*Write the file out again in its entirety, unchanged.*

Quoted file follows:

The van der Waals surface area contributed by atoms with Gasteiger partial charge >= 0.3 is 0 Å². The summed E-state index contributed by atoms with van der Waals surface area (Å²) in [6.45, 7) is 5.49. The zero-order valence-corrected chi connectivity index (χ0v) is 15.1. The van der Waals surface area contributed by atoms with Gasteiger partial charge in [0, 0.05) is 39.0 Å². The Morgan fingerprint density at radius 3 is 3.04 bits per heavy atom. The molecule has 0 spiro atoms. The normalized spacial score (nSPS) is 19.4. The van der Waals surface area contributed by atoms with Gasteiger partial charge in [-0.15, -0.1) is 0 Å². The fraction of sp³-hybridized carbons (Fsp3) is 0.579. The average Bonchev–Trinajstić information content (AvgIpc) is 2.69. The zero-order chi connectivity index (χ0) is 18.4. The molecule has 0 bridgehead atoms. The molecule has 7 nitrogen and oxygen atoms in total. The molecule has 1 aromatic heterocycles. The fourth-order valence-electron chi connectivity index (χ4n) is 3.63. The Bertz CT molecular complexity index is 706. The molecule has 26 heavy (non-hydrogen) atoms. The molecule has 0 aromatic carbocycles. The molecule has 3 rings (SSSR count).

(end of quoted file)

The van der Waals surface area contributed by atoms with Gasteiger partial charge >= 0.3 is 0 Å². The summed E-state index contributed by atoms with van der Waals surface area (Å²) in [6.45, 7) is 5.49. The zero-order valence-corrected chi connectivity index (χ0v) is 15.1. The van der Waals surface area contributed by atoms with Gasteiger partial charge in [0, 0.05) is 39.0 Å². The Morgan fingerprint density at radius 3 is 3.04 bits per heavy atom. The molecule has 0 spiro atoms. The normalized spacial score (nSPS) is 19.4. The van der Waals surface area contributed by atoms with Gasteiger partial charge in [-0.15, -0.1) is 0 Å². The fraction of sp³-hybridized carbons (Fsp3) is 0.579. The average Bonchev–Trinajstić information content (AvgIpc) is 2.69. The zero-order chi connectivity index (χ0) is 18.4. The molecule has 0 bridgehead atoms. The molecule has 7 nitrogen and oxygen atoms in total. The molecule has 1 aromatic heterocycles. The fourth-order valence-electron chi connectivity index (χ4n) is 3.63. The Bertz CT molecular complexity index is 706. The molecule has 26 heavy (non-hydrogen) atoms. The molecule has 0 aromatic carbocycles. The molecule has 3 rings (SSSR count).